Despite warnings from a number of large consumer-goods companies, including European heavyweight Unilever, emerging market demand for some goods still looks strong. In any case, good enough for Anheuser-Busch InBev (NYSE:BUD) to get back into with its recent repurchase of South Korea's Oriental Brewery. Key rival Heineken (NASDAQOTH:HEINY) has also been working on increasing its presence in Asia, one of the fastest-growing beer markets, having purchased Asia Pacific Breweries in 2012. What does Anheuser-Busch InBev's pending acquisition mean for the industry?
It seems as if all the major brewers are trying to cash in on the Asian beer market. This is not surprising, considering its formidable growth over the last few years. Asia's $258 million beer market is reportedly growing around twice as fast as the rest of the world and so far shows no signs of slowing down.
The continent overtook Europe and the Americas in total amount consumed as early as 2007, although consumption per capita has not yet caught up. Interestingly, beer consumption seems to be correlated with growing prosperity in Asia. People drink more beer when things are going well economically, while consumption of spirits seems to continue no matter what the economic backdrop is.
So, it comes as no big surprise that the world's largest brewer wants a piece of the action. Investors have been wondering for some time now what the company had planned for its cash pile, a question which now seems to be partly answered. In 2009, in an effort to pay off debt and boost the company's financial position, it sold Oriental Brewery to private equity firm KKR, but is now intent on repurchasing the company to increase its competitive edge in Asia.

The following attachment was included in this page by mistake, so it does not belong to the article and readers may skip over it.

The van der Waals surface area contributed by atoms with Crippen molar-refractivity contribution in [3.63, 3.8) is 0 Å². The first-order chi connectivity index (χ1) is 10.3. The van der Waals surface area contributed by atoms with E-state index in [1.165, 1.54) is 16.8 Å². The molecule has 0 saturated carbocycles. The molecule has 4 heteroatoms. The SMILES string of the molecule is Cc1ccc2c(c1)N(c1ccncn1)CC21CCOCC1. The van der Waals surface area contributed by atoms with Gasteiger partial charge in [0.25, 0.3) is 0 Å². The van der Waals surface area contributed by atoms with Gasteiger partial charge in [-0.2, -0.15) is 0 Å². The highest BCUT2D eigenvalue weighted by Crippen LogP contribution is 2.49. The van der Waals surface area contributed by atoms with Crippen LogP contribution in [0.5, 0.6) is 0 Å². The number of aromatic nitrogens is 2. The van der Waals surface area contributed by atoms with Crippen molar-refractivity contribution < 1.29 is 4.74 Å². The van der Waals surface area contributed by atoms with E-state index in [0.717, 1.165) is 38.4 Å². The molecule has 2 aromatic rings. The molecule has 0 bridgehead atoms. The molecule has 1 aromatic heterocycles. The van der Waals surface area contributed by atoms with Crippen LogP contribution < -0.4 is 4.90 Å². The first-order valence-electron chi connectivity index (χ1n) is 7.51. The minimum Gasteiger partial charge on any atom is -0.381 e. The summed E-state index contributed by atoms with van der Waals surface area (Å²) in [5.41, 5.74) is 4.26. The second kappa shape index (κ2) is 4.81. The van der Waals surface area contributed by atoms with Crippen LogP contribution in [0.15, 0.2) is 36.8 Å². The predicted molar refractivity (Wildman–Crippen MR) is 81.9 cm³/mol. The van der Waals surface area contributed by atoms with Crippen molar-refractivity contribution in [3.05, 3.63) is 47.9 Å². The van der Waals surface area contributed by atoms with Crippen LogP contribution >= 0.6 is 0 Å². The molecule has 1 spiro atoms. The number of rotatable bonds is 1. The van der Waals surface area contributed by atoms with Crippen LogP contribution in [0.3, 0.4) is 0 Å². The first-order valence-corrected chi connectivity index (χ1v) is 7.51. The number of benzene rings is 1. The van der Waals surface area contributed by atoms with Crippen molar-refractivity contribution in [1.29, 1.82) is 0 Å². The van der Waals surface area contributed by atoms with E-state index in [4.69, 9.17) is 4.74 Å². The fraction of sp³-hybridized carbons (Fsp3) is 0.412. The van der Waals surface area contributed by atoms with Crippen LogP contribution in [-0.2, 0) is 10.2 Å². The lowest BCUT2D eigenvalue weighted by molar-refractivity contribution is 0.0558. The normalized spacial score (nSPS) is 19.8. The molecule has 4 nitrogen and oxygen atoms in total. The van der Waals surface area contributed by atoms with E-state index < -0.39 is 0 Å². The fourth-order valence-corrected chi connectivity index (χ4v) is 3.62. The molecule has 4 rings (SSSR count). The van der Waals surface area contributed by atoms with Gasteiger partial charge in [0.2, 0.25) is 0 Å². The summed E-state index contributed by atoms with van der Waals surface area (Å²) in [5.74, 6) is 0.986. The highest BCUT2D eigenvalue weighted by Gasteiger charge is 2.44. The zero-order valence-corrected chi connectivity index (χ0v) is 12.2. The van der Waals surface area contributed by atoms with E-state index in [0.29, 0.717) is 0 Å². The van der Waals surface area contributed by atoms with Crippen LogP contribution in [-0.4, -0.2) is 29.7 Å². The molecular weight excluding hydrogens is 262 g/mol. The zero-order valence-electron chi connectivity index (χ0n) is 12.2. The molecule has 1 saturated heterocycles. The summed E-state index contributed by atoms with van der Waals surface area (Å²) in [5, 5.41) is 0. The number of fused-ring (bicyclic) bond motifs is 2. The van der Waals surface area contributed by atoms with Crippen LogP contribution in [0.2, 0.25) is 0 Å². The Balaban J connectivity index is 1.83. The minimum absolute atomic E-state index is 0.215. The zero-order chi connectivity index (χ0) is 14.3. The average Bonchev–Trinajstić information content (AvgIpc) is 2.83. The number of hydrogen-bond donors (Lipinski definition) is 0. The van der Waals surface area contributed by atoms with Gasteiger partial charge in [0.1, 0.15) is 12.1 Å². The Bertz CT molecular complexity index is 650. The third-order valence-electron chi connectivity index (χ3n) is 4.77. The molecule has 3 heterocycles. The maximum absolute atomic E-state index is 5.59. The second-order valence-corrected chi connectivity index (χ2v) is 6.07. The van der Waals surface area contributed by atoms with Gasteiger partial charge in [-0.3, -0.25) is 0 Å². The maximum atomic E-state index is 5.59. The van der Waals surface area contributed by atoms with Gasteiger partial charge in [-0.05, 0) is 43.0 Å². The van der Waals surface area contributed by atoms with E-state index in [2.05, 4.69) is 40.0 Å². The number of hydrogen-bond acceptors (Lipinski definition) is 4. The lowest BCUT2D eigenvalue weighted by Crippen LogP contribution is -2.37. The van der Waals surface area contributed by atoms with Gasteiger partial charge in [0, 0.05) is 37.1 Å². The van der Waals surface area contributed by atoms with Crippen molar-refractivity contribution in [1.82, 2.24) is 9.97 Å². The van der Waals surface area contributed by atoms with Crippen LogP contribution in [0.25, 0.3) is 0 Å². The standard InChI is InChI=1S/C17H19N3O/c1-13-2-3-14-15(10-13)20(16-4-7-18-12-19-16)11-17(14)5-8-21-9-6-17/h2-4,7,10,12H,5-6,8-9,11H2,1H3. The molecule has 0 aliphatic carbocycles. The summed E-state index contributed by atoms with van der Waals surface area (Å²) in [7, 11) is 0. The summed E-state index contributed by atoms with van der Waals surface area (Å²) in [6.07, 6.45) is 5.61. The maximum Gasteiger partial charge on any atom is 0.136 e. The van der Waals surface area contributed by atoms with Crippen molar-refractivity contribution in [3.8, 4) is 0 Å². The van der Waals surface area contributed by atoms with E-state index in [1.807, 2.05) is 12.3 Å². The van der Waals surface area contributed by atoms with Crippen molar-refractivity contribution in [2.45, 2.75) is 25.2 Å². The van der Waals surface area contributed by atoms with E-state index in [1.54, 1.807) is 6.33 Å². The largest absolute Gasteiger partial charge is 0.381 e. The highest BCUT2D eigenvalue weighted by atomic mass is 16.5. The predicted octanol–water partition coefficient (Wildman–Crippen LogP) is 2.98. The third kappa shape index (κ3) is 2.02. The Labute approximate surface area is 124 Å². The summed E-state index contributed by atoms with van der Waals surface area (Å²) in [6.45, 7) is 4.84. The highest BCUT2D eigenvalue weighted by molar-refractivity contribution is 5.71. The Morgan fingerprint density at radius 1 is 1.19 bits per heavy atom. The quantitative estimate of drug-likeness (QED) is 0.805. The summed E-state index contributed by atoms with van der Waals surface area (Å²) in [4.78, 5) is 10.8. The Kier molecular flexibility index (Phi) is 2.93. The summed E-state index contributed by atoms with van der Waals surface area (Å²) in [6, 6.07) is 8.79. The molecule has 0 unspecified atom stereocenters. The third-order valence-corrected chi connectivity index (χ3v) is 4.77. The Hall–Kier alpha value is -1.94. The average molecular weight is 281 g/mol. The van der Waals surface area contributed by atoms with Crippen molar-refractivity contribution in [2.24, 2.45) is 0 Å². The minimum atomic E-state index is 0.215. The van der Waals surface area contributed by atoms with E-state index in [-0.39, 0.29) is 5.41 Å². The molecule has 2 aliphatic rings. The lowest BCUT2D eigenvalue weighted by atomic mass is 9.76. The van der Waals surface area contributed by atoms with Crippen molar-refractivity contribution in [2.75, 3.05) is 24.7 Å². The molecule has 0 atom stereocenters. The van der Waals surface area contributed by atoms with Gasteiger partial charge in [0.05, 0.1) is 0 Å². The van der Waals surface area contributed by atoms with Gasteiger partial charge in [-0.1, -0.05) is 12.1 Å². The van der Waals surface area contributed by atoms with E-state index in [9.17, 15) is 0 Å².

The deal is currently worth around $5.8 billion, which is around three times what the company originally sold Oriental Brewery to KKR for. However, under KKR's leadership, Oriental Brewery has become South Korea's largest beer brewer and has more than doubled its earnings. Clearly, A-B InBev sees lucrative opportunities for growth.
Market consolidation: Heineken and SABMiller
Anheuser-Busch InBev is not the only company looking to expand its footprint in Asia. As mentioned above, in 2012 Heineken completed the acquisition of the remaining part of Asia Pacific Breweries it did not yet own. The Asian brewer has some very strong brands in the region, especially Tiger, which saw brand volume skyrocket 32% during 2012, driven largely by very solid demand in Vietnam and China. China volume grew by some 27%, with Tiger and Heineken as the top sellers.
The global beer market is becoming consolidated to such a degree that some analysts believe the big fish may start merging at some point. For years, commentators have speculated on the possibility of a merger between the world's No. 1 and No. 2 brewers, Anheuser-Busch InBev and SABMiller (NASDAQOTH:SBMRY). The reacquisition of Oriental Brewery has once again started the discussion of its feasibility.
A merger with SABMiller would supply Anheuser-Busch InBev with access to Africa, one of the fastest-growing markets in the world. SABMiller has an extensive portfolio of local beers in the area, which are generally the preferred drinks in Africa. The deal would certainly be a massively expensive one, but according to some, A-B InBev can throw up to $100 billion at the merger. Yet money might not be the problem. Rather, such a venture would almost certainly run into antitrust issues, as one corporation would account for some 46% of the global beer industry.
The bottom line
The battling for the burgeoning Asian beer market is heating up. The world's No. 1 beer brewer, Anheuser-Busch InBev, announced it will be buying back South Korea's Oriental Brewery, after having previously sold it to KKR. The move will presumably bolster the brewer's position in the region, which accounts for much of the industry's growth. It remains to be seen how much the new acquisition will contribute to bottom-line growth, but a strong presence in Asia should provide some upside for A-B InBev shares.
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